La Comida Argentina (Tradicional): BIFE & ASADO
(caveat: There is so much to be said about Argentine beef that I am having a hard time organizing my thoughts. I’d like to blame this brainfart of an entry on jetlag, even if it hasn’t kicked in yet.)
Everybody knows that beef is huge (in every sense of the word) in Argentina. In 2009, it was recorded that the average Argentine had consumed close to 70 kilos of beef. That shouldn’t be a surprise considering it’s easy to get good quality beef and for cheap.
If you don’t specify how you want your steak, then it will be served to you al punto, or medium done.
The most popular cuts are bife de chorizo/sirloin, bife de lomo/tenderloin and vacio/flank (they happen to be the most expensive ones too).
What barbie is Australia, then asado is to Argentina (perhaps more). If I am correct, it means barbeque and cut of meat.
On weekends, locals will gather around a parilla (grill) for an asado. Sexist as it may be, the man is always in charge of the knife, meat and fire.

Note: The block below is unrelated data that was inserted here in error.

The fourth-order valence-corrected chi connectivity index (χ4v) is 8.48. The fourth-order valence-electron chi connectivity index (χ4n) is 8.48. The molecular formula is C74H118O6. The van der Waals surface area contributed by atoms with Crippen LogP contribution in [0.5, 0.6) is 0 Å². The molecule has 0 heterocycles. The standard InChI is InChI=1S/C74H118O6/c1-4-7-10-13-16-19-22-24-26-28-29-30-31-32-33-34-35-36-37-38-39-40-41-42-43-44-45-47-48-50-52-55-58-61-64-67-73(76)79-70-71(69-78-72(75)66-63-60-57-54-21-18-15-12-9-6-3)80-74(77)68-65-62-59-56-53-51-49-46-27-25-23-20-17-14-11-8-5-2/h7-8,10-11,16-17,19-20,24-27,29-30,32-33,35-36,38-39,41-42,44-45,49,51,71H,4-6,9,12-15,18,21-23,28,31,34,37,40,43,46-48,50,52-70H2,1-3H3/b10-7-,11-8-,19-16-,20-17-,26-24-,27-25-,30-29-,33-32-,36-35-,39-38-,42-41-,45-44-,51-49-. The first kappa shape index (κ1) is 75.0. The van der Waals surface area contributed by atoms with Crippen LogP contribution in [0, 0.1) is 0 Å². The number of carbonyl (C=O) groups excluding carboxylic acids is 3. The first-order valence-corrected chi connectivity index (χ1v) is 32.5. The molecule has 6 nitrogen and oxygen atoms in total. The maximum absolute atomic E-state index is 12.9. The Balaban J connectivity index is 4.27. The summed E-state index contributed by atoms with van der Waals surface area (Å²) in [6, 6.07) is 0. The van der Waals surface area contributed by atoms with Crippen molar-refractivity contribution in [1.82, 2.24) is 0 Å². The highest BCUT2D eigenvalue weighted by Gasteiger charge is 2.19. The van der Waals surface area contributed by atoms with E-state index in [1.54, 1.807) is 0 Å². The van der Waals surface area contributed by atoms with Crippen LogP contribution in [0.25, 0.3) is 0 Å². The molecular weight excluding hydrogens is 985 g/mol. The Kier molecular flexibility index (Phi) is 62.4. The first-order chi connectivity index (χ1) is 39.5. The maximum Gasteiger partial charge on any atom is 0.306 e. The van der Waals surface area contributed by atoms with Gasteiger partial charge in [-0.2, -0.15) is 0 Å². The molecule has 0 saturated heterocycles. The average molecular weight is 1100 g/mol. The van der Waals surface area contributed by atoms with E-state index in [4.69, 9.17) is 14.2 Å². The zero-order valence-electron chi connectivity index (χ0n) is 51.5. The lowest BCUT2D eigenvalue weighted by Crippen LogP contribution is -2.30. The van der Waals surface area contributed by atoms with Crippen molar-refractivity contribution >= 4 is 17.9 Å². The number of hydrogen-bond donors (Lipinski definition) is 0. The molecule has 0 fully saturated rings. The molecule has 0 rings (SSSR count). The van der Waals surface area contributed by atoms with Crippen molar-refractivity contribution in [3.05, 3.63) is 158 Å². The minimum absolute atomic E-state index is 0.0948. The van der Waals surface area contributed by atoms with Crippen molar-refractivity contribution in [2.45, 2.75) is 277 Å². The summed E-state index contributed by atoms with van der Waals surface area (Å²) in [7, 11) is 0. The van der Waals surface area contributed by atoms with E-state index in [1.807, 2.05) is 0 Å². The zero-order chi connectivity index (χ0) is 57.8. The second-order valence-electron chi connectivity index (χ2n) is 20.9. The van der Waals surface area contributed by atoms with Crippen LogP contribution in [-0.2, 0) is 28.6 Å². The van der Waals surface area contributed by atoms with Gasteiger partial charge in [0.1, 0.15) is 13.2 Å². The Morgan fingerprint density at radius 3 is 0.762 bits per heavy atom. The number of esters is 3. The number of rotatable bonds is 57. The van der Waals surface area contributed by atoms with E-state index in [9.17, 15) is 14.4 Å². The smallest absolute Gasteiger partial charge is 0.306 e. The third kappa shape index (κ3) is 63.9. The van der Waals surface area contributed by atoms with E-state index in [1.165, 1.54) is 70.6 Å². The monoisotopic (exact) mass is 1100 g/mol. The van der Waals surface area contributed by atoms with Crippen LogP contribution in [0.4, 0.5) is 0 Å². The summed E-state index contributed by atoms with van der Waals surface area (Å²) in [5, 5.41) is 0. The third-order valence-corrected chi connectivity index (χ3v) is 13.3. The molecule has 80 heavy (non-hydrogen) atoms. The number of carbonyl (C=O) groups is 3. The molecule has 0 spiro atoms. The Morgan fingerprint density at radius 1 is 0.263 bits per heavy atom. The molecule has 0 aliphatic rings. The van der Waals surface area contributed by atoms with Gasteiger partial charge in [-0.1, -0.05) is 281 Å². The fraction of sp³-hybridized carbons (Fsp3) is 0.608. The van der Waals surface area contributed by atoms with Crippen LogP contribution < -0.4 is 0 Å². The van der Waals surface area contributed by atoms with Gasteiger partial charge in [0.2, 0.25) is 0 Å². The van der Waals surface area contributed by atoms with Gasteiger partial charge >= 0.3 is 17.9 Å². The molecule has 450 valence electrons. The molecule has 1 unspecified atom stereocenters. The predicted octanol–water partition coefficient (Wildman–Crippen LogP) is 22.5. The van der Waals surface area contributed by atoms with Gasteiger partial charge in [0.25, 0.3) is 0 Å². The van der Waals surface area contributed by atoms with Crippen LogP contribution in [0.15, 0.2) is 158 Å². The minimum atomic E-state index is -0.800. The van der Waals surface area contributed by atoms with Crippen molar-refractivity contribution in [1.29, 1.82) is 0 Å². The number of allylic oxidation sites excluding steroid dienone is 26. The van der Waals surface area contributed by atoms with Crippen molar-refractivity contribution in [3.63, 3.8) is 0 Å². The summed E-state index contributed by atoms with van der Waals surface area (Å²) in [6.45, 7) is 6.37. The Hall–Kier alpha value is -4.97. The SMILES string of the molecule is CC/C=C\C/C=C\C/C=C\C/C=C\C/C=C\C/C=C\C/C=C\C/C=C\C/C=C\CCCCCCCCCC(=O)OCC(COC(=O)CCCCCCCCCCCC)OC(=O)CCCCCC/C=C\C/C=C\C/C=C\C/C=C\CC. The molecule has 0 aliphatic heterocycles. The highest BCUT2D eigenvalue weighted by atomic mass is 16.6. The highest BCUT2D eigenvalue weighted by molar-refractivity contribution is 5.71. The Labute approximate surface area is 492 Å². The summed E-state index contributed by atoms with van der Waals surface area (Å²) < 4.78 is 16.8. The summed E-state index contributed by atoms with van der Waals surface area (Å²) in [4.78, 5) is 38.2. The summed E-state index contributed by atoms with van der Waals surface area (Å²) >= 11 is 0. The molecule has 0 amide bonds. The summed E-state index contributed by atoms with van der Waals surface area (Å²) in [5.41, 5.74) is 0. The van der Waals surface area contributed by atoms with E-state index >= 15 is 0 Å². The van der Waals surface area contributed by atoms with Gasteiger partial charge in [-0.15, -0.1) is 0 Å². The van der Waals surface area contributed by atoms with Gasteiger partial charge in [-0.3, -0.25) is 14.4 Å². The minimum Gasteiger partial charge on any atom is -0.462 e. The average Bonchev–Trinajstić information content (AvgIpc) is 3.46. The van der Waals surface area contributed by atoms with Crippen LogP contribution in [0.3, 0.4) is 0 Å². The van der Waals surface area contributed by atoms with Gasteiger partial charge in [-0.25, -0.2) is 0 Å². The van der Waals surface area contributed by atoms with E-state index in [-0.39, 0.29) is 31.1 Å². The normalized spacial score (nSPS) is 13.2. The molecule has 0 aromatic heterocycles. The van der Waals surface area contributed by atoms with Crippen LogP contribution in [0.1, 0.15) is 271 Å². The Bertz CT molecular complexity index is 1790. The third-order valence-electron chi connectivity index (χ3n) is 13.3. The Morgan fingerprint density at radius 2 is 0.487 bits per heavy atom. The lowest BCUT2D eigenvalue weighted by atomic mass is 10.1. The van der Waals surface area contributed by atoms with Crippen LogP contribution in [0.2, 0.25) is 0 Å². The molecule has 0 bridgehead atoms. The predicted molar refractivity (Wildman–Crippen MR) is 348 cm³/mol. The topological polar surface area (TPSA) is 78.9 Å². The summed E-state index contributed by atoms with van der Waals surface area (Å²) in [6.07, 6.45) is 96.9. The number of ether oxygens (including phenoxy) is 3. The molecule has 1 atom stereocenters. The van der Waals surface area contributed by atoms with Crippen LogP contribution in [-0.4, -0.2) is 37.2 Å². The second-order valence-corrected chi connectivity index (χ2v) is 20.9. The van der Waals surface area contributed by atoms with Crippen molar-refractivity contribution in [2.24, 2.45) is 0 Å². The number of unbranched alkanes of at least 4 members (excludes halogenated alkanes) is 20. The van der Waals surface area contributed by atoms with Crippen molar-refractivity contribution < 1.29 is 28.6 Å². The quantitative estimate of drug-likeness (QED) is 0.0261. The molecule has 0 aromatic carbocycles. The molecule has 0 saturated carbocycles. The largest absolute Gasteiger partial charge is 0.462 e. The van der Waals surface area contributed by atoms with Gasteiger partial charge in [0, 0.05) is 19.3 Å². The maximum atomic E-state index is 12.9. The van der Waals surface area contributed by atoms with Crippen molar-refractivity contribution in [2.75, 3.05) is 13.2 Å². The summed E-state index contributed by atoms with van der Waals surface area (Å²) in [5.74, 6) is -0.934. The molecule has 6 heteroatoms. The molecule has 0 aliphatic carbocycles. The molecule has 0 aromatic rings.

Also, guests/diners have to wait for the asado; the asado cannot wait .
The smallest piece of meat in this picture is called Sweetbread. I would always see it in menus, taking a mental note to order it next time as my “carb” of choice. Turns out, sweetbread is the Thymus Gland of the cow. I was told this, after having consumed 2/3 of it. It didn’t turn me off, in fact, this might just be my favorite part of the cow!
Lamb, sausage, cheese and pork, can also be had in an asado. Grilled provoleta cheese is a favorite. Too bad I don’t really like quesos.
It took me a month to find corned beef in Argentina. Whenever I’d ask locals where I can find this highly preserved canned meat, I’d get funny looks (and that would be putting it gently). I guess when there’s so much fresh beef to be had, there’s no need to settle for the canned version (especially when they cost the same).